Divers by the 40mm canon at the rear part of the ship.
Diver by the superstructure.
8th. of August, 2005
S/S Thistlegorm left the port of Glasgow in Scotland, May, 1941,
loaded with supplies for the British 8th. Army in Egypt and North
Africa. Because the Germans controlled the Mediterranien Sea at
that time, it was considered safer to go arround the African continent,
up through the Red Sea, to enter the port of Alexandria.
In the night between the 5-6th. of October, 2 german warplanes
(Heinkel HE 111 bomber) discovered the Thistlegorm, anchored in
the Strait of Gubal, waiting to go through the Suez-channel. The
german warplanes attacked the ship, that was hit in hold number
4, which was heavy loaded withdifferent kind of ammunition.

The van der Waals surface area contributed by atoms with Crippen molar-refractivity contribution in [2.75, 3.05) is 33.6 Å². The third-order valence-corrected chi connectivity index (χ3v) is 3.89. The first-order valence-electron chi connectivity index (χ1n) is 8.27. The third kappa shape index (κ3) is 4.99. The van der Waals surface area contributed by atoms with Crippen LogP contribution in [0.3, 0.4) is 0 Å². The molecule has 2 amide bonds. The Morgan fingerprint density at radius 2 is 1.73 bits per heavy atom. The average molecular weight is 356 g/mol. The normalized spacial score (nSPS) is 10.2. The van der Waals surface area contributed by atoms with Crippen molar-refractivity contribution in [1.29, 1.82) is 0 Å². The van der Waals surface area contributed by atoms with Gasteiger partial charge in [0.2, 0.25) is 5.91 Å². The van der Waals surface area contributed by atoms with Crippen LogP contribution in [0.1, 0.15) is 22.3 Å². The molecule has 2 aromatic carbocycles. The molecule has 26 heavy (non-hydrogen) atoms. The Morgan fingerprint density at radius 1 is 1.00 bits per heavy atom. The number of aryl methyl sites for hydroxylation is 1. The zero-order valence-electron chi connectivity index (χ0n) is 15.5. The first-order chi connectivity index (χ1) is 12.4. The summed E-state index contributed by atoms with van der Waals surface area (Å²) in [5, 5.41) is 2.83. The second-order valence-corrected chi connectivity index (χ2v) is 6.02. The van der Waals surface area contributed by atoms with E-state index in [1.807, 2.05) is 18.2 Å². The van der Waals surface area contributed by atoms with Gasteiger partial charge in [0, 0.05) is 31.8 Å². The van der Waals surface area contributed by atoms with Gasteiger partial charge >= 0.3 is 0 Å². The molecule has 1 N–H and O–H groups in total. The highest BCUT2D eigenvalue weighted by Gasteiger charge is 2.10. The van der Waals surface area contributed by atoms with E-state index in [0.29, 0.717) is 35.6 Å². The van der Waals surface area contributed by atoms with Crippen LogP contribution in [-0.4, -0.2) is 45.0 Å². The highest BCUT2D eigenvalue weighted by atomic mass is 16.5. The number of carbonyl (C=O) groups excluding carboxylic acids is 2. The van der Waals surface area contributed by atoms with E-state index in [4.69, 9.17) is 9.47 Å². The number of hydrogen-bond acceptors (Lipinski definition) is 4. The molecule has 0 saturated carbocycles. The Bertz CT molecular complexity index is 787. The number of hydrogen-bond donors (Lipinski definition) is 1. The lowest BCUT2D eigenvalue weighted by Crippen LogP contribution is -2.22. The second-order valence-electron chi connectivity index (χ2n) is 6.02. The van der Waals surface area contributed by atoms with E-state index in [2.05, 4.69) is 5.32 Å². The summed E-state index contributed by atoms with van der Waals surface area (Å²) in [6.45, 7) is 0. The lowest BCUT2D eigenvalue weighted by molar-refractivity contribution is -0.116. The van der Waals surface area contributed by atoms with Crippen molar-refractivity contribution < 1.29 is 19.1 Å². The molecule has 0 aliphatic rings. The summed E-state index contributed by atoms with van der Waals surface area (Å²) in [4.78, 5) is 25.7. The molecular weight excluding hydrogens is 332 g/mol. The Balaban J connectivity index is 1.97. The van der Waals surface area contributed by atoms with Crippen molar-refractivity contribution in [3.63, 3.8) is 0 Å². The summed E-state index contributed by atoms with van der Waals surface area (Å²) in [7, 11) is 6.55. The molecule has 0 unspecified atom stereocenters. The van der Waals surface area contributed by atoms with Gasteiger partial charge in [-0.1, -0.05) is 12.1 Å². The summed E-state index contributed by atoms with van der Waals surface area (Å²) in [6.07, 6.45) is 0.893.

Among a lot of other things, a 126ton locomotive, tied to the
deck was catapulted into the air by the heavy exsplosion and can
be found about 30m away from the wreck. Thistlegorm was devided
in 2 parts by the explosion and sank in an upright position on
a flat, sandy seabed at 30m of depth.
The wreck was found in 1955 by the famous Captain, Jacques Cousteau,
but he never revealed the position and the wreck remained untouched
until 1992, when it was rediscovered by an Israelian skipper.
On a trip to Egypt, 2005, I had the oppertunity to dive this wreck
twice. The first dive was on the outside of the wreck. On the
second dive we penetrated through the lower holds that is filled
up with Bedford trucks, BSA-motorcycles, spareparts for jeeps,
planes, etc. A fantastic experience I'll never forget.
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